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Calls for BBC Reporter to Resign After He Told Daughter of Holocaust Survivors in Paris

Posted by addisethiopia on January 12, 2015

  • Tim Willcox was covering yesterday’s Paris rally for the BBC News channel
  • He spoke to participants during a live broadcast from the streets of Paris
  • One woman he spoke to expressed fears Jews were being persecuted
  • She told him ‘the situation is going back to the days of the 1930s’
  • Willcox replied: ‘Many critics though of Israel’s policy would suggest that the Palestinians suffer hugely at Jewish hands as well’
  • Comments sparked anger and calls for him to resign
  • Willcox has apologized for offense caused by poorly phrased question

Journalist Tim Willcox sparked anger during his coverage of yesterday’s rally in Paris, held in memory of the 17 victims of last week’s terror attacks, including four Jewish people in a siege at a Kosher supermarket.

During a live report from the streets of Paris, Willcox was speaking to a number of participants in the march, including one woman who expressed her fears that Jews were being persecuted, and ‘the situation is going back to the days of the 1930s in Europe.’

Many viewers also used the social network to express their anger and concerns over Willcox’s rally coverage, including historian and BBC presenter Simon Schama.

He wrote on Twitter: ‘Appalling of @BBCTimWillcox to imply any and all JEWS (not Israelis) responsible for treatment of Palestinians by hectoring lady in Paris.’

And added: ‘Then he had gall to patronise her at the end – “you see people see it from all sides” That Palestinian plight justifies anti-semitic murder?’

Jewish Chronicle editor Stephen Pollard also joined the debate, tweeting: ‘What is @BBCTimWillcox’s problem with Jews? Once is problematic. Twice is a pattern.’

The Campaign Against Antisemitism, which works to combat anti-Semitism in Britain, has circulated footage of the incident, and has called on those offended by it to formally complain to the BBC.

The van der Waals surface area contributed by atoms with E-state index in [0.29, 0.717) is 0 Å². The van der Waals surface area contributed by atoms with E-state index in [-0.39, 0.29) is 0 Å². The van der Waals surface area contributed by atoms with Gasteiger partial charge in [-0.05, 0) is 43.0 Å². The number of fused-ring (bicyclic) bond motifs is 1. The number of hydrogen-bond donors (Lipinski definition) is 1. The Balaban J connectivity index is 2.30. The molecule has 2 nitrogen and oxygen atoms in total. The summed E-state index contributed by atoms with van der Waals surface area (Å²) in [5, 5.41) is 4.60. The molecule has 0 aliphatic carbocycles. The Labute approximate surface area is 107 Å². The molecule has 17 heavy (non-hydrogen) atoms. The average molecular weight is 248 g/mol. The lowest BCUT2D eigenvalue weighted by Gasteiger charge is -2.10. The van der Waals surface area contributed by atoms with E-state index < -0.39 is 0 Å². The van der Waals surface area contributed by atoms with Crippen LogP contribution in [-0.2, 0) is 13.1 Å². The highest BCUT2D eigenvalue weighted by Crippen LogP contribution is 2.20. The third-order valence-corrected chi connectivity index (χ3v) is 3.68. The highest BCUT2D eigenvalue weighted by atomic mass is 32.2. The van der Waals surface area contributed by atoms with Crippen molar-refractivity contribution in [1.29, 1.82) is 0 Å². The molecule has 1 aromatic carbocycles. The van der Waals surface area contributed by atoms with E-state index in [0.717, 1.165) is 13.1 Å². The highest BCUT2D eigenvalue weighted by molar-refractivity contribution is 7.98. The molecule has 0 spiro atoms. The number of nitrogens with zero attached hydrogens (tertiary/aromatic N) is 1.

Director of communications, Jonathan Sacerdoti, told MailOnline Willcox’s Twitter apology was ‘not really good enough’.

It’s an admission he has done something wrong, but it’s incumbent on the BBC to make an on-air apology and to investigate his behaviour.’

The BBC’s Tim Wilcox projects the last two hundred years of European anti-Jewish ideology on an elderly French woman

Wilcox was interviewing a French Jewish woman with limited English skills at yesterday’s anti-terrorism rally. The rally, of course, came in the wake of the murder of four French Jews at a kosher supermarket, in the broader context of widespread violence against Jews in France by Islamists. When she noted that Jews are being targeted in France, Wilcox interjected that “many critics though of Israel’s policy would suggest that the Palestinians suffer hugely at Jewish hands as well.” The woman tried to object, but Wilcox added that surely she understands that people see such things from different perspectives.

My friend Hill Wellford commented on Facebook with a brief but extremely insightful analysis, which aptly sums up how Wilcox’s interjection reflects a strain of European thought that helped lead to the Holocaust, and which the Holocaust obviously did not extinguish: “Interesting that there are two contradictory assumptions made at the same time. First, that Jews aren’t really Europeans even when they live in Europe; instead, they are Israelis or at least some form of collectively non-European other. Second, that Jews in Israel/Palestine are not really from there, either, but are some sort of colonizers that is oppressing the natives. The assumption seems to be that Jews are a stateless people, deserving to call nowhere home, but a coherent one that must answer for its collective guilt.” Yes, that about sums up modern European anti-Semitism, which undoubtedly infects the consciousness even of those who don’t consciously harbor ill-will toward Jews, and which we saw in the U.S. reflected recently in the remarks of (thankfully now former) Yale Episcopal chaplain Bruce Shipman.

You can watch the interview on Youtube here.

Source

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